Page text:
A recent study found a significant increase in substance abuse in those who have experienced an adverse childhood experience. In fact, the number of adverse childhood experiences can function as an accurate predictor of the age at which alcohol abuse begins. There is a clear line between childhood trauma and alcohol or drug abuse later in life.
Simply addressing the alcohol or drug abuse problem for those who have suffered childhood trauma may fail to solve the underlying problem that led to addiction in the first place. Addressing childhood trauma and addiction recovery together provides a more holistic approach to treating addiction and provides a greater chance of success.
Substance abuse and trauma are dual diagnoses, so it’s essential to treat both. Addressing only the substance abuse problem may deal with the symptoms while leaving the root problem unchecked. Likewise, addressing the childhood trauma may address the causes of addiction, while leaving the destructive behaviors that have been learned over time unaddressed. By dealing with both effectively, the sufferer is more likely to overcome their addictions and to find real mental health for perhaps the first time in years.
Dual diagnosis therapies can include:
A combination of therapies is necessary to provide the unique help each individual going through the recovery process needs. A rehabilitation program that is based on an approach informed by trauma will have a greater opportunity for success for those who suffered childhood trauma leading to their addiction.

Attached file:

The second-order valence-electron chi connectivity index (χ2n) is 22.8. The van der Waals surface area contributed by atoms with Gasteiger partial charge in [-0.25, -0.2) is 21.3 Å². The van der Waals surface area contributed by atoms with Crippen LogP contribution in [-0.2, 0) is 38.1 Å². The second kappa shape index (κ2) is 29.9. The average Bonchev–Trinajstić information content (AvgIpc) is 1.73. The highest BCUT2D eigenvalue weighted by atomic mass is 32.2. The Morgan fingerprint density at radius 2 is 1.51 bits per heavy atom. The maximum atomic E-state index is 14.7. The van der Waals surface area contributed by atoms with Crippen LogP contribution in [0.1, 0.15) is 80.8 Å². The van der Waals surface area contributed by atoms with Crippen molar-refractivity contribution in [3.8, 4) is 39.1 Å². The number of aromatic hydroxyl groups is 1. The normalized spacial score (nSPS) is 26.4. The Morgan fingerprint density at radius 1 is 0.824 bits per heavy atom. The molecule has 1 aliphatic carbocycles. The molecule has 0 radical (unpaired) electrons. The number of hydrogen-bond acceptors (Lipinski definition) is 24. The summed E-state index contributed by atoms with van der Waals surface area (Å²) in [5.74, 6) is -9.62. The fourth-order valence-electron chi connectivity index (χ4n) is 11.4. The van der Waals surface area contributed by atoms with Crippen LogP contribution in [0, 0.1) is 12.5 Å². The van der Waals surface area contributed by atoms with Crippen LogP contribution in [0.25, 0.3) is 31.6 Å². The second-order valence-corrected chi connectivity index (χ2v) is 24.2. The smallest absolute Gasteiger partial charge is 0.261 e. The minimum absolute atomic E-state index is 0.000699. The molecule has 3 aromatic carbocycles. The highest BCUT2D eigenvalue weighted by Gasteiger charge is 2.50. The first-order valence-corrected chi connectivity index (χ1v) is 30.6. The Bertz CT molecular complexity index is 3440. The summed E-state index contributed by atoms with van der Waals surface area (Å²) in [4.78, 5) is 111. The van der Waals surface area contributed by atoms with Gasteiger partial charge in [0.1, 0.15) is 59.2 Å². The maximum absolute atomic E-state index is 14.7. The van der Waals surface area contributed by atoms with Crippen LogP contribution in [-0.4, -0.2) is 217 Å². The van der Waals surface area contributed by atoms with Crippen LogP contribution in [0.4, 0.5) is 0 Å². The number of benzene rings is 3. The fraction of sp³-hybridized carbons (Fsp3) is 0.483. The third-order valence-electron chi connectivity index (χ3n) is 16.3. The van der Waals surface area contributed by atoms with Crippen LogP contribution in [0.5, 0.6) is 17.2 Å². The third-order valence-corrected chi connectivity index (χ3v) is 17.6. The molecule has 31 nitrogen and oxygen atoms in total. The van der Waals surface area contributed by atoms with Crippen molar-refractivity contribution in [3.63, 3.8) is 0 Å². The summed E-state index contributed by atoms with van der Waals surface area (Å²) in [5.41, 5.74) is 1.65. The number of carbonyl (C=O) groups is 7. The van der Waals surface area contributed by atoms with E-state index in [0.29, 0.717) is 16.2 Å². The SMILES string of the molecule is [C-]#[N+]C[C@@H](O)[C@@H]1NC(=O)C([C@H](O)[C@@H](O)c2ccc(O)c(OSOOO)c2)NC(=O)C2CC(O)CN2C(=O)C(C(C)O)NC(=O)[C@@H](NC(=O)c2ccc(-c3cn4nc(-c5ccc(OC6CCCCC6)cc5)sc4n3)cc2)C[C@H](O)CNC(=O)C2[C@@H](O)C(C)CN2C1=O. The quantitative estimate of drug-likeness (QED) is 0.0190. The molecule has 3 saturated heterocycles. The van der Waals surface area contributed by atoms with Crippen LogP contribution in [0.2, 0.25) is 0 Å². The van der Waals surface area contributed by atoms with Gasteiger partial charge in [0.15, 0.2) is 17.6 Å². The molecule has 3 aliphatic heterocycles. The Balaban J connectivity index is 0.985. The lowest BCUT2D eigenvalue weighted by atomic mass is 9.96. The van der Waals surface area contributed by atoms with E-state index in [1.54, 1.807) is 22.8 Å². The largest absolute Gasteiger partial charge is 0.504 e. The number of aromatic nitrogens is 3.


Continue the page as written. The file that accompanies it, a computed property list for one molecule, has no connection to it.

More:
There is no magic bullet that can make your addiction go away or solve all the problems caused by your childhood trauma. However, taking the first step of getting into a rehabilitation program that gets to the root causes of your addiction and helps you through the process of dealing with childhood trauma can make a lasting impact on your ability to cope in the future.
Finding healthy ways of approaching anxiety and depression will make you less likely to seek the unhealthy behaviors you have turned to in the past, and give you the strength to face your issues well into the future. Reach out to Harmony Place today to receive the help and hope you deserve.